By GUY KOVNER
THE PRESS DEMOCRAT
Veteran Rep. Mike Thompson and House newcomer Jared Huffman both cracked the million-dollar mark in last year’s campaign and are regarded as formidable North Coast political fundraisers.
But compared to their colleagues on Capitol Hill, the two Democrats were in middle of the pack in the 2012 money race in which 439 House winners, including six delegates, raised nearly $742 million.
Thompson, D-St. Helena, who handily won an eighth term over a token Republican opponent in November, raised $1.8 million, according to a report by MapLight, a nonpartisan organization that tracks money’s influence on politics.
He ranked 138th on the fundraising list of successful House candidates, a bit above the nearly $1.7 million average, which MapLight said amounted to $2,315 a day during the 2012 election cycle.
Huffman, D-San Rafael, who won an open race for the seat vacated by former Rep. Lynn Woolsey’s retirement, raised $1.4 million and was 195th on the fundraising list. He spent more than $1 million in a tough primary battle against 11 other candidates.
Nearly 100 House winners raised between $2 million and $4 million, and a top tier of 14 members raised $4 million to $8 million.
Rep. Michele Bachman, a Minnesota Republican and Tea Party leader who also ran for president, topped the list with $25.9 million.
House Speaker John Boehner, an Ohio Republican, was second with $22 million, giving more than half ($12 million) to the National Republican Congressional Committee.
Thompson, whose district includes Santa Rosa and sits on the powerful House Ways and Means Committee, gave $225,000 to the Democratic Congressional Campaign Committee and finished with $1.3 million on hand, according to OpenSecrets.org.
His Republican opponent last year ran on less than $12,000.
Big money and congressional politics are inseparable, said David McCuan, a Sonoma State University political scientist.
Established incumbents like Thompson raise money to discourage challengers and to show party leaders their ability to help support candidates in other, more competitive districts, he said.
House Minority Leader Nancy Pelosi of San Francisco raised $2.3 million in the 2012 cycle and gave $970,000 to her party’s campaign committee.
“That’s the way it is; the way it’s been and the way it always will be,” McCuan said. “This is a game for adults.”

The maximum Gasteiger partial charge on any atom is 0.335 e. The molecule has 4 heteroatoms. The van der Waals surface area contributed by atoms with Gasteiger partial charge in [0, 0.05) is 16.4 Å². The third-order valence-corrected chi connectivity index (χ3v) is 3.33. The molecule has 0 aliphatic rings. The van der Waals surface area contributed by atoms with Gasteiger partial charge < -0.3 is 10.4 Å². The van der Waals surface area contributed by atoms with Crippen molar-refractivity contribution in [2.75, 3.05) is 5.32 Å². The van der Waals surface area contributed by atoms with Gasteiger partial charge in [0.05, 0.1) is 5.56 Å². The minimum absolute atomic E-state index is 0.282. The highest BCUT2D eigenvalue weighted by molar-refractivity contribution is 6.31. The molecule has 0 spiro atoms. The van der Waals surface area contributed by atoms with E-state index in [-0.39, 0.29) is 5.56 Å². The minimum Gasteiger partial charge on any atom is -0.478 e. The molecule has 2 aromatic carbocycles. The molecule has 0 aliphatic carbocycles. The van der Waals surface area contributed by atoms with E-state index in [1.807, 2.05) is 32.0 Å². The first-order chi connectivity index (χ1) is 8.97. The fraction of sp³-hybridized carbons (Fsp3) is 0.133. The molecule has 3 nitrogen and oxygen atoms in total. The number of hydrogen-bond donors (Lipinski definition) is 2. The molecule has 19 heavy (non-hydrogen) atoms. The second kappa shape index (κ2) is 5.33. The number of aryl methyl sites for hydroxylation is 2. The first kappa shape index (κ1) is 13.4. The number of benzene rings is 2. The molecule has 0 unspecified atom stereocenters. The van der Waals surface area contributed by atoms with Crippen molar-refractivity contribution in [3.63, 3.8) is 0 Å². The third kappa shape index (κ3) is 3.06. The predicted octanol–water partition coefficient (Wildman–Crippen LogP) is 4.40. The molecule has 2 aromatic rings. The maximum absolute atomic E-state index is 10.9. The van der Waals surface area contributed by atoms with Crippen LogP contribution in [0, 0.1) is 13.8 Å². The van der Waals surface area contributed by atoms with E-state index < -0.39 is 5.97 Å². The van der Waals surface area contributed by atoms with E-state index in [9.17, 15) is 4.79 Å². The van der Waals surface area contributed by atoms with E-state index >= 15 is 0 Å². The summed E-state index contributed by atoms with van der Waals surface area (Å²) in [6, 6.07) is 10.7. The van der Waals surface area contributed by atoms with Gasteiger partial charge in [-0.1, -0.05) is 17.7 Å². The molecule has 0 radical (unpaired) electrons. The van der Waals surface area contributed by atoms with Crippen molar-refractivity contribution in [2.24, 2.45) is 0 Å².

Huffman needs to raise money for his 2014 campaign because a new member is typically most vulnerable in what’s known as the “sophomore slump,” McCuan said.
Despite last year’s anti-incumbent sentiment, 90 percent of House incumbents were re-elected, a bit lower than the 94 percent average return rate of the previous six elections.
There’s a “disconnect,” McCuan said, between the consistent support for incumbents and the meager approval rating for Congress as a whole, currently at 13 percent.
Critics like Daniel Newman, president and co-founder of MapLight, say the current campaign finance system warps democracy.
“We’re electing the best fund-raisers instead of the best leaders,” he said, acknowledging that campaign costs, especially in major media markets, are rising.
Representatives become dependent on the big business and organization interests that fund their campaigns, Newman said. “They become high-priced telemarketers calling lobbyists for dollars,” he said.
MapLight advocates public financing of political campaigns, which Arizona, Maine and Connecticut have established for state and local elections.
Only Congress can set rules for congressional campaigns, he said.
Campaign finance was rated as a “top priority” by 28 percent of Americans in a Pew Research Center survey in January, 2012, ranking next to last out of 22 issues and just ahead of global warming at 25 percent.
Campaign finance was not listed as an issue in the January survey this year.
You can reach Staff Writer Guy Kovner at 521-5457 or email@example.com.